Dead Line

First Encounter

It's been long; it’s been strange; and, man—what a trip!  One night in 1964—or was it ’63? —I was wandering around North Beach in San Francisco looking for beatniks when I heard bluegrass music wafting out of a shop brimming with as much confusion as coffee.  I sauntered in to behold the Sleepy Hollow Hog Stompers.  At the close of the set, I ambled on to the small stage and had my first encounter with Jerry Garcia. My last would be in Portland, Oregon on his last tour with the band before his passing.

There was no way to know for sure the significance of such a happenstance; but somewhere amidst our introduction and our valediction was a series of brief encounters that were warm, personable and revealing. Some were photographic in nature. Others were musical. Some were no more than casual visits with family issues, love lives and the drag of aging as the order of the day.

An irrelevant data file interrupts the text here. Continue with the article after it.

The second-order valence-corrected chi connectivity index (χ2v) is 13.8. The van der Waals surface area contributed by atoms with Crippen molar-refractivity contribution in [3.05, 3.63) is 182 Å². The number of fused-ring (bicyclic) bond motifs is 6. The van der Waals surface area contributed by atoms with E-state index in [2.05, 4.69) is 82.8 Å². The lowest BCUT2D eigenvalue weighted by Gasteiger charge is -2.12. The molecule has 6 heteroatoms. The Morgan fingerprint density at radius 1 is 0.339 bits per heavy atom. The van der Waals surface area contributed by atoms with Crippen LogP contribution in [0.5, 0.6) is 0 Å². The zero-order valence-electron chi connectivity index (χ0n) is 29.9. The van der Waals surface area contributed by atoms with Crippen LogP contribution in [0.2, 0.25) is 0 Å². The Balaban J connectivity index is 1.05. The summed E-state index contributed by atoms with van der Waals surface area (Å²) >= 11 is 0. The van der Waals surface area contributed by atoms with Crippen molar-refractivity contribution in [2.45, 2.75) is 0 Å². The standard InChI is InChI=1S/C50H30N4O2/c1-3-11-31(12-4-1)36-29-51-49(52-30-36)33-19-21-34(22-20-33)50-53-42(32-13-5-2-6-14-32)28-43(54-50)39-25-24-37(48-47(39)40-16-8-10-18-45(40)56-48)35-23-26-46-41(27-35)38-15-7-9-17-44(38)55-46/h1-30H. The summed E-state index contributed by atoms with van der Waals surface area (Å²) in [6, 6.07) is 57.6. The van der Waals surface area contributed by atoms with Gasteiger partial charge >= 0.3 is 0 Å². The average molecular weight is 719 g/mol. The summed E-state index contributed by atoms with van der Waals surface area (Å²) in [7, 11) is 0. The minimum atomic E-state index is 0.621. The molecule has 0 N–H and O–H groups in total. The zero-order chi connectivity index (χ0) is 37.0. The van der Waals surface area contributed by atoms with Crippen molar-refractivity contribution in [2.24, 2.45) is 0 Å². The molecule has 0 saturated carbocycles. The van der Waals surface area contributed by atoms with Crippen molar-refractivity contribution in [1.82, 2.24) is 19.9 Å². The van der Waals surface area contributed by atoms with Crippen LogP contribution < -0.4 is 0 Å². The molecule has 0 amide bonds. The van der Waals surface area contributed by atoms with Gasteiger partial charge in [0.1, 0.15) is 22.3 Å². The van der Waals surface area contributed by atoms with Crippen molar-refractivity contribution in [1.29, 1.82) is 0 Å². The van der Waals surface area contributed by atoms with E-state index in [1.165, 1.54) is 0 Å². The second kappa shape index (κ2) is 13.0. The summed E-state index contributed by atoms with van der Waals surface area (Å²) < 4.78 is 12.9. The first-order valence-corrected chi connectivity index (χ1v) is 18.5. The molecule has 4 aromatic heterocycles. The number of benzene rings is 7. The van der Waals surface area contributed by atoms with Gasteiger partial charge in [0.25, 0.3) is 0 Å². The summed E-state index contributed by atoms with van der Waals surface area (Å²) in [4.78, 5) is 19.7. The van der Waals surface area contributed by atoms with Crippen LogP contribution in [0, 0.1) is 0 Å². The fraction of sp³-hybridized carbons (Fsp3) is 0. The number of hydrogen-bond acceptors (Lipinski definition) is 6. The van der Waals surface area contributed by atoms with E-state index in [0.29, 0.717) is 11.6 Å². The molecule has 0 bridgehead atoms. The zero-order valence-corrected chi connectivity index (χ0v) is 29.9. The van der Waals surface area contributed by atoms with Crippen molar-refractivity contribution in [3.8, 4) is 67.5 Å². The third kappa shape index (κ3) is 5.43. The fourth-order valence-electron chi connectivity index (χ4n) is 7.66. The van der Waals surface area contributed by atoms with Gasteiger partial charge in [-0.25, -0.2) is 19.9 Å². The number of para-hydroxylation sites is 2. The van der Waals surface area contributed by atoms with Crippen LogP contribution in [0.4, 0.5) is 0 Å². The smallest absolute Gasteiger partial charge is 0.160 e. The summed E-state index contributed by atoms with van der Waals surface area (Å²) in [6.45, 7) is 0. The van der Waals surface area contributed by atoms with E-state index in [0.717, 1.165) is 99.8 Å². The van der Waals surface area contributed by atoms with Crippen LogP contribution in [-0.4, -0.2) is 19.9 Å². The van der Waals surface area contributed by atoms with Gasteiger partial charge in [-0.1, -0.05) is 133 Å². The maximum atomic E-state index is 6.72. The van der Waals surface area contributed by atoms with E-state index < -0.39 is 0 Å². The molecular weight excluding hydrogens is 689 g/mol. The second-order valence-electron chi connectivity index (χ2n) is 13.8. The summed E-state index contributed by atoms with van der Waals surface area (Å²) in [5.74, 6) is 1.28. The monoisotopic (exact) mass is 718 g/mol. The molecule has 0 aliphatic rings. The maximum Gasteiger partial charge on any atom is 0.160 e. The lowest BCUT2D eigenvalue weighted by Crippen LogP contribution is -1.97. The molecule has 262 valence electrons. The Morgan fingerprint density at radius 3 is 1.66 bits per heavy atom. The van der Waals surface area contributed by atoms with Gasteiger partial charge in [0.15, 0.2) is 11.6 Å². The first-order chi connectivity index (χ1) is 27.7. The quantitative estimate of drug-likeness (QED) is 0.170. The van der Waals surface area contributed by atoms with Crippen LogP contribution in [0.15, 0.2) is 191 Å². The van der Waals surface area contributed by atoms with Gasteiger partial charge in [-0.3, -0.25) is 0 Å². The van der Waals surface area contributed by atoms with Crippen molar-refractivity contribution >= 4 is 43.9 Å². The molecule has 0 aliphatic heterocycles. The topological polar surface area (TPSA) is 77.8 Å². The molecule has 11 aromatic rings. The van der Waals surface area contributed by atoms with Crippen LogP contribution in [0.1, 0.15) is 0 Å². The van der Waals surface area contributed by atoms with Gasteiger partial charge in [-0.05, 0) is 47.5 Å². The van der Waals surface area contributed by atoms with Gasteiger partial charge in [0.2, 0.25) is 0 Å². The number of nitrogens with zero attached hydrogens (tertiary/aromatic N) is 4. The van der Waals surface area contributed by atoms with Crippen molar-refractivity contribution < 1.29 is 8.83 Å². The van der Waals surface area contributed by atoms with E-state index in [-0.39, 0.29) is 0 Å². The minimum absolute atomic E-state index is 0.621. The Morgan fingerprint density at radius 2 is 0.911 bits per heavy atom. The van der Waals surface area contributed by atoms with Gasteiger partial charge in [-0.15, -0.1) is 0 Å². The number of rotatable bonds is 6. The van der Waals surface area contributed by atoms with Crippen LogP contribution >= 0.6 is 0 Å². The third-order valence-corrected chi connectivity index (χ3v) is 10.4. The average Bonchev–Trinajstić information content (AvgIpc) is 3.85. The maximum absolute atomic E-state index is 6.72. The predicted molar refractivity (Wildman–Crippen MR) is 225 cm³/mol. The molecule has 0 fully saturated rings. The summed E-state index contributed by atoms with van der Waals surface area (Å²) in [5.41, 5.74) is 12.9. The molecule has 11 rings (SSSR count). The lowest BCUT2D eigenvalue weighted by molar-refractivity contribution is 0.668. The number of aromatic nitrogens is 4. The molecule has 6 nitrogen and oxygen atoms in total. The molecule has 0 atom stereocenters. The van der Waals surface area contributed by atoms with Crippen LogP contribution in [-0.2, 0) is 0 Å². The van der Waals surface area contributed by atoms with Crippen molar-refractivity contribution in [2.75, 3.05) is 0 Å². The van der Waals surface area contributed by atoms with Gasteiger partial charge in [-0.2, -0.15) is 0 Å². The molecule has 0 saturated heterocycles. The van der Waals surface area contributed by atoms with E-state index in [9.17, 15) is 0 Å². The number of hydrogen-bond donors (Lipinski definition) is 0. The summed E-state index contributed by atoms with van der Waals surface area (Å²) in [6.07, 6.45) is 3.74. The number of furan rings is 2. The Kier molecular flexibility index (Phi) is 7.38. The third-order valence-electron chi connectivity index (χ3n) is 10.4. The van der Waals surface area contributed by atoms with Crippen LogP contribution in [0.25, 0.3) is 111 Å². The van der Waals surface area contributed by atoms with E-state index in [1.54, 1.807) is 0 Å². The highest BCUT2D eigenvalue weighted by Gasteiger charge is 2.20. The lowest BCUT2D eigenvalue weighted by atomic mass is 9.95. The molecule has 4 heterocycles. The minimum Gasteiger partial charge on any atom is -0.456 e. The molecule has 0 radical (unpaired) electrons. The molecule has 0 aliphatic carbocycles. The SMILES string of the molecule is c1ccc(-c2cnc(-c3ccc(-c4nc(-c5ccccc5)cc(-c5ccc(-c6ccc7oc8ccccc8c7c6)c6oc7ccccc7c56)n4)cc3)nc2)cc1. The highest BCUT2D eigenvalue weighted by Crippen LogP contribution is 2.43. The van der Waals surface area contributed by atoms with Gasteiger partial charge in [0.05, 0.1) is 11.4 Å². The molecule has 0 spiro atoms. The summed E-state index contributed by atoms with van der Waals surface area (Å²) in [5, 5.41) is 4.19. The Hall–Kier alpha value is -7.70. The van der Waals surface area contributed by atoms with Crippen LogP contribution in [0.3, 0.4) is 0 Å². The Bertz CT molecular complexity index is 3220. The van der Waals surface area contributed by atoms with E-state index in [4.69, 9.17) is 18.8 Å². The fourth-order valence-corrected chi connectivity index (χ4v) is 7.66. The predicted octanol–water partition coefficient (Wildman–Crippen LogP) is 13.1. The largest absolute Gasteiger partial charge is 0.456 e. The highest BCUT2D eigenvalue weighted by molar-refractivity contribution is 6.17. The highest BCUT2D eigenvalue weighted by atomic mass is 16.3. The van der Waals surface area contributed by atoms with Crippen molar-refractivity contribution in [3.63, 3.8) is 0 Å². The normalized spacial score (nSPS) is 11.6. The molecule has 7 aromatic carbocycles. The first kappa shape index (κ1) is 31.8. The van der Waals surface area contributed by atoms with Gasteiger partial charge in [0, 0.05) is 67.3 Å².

Looking back at it all now I realize how fortunate I was to be able to have had him in my life, no matter how limited the duration. How I miss his speaking voice and his perfectly disarming chuckle....

I have been blessed to remain a friend and part of the Grateful Dead family and now still enjoy their trust and company. I have since moved to the East Coast from ground zero (Novato, CA.); but I have never stopped following the music: the Other Ones, Rat Dog, Phil and Friends and, of course, the Dead.

I have watched as the audience has grown from the children we were, to white-haired men we became. I have witnessed the synthesis of children, hungry for the same trip, with our aged selves. I have seen the resulting creation of a new, multi-generational phenomenon echoing the good old days of the Grateful Dead and culminating with Furthur—a band that Jer would have loved.

I will take this opportunity to thank you, as Phil would say, "for completing the circuit."

Herbie Greene
Maynard, MA

Herbie Greene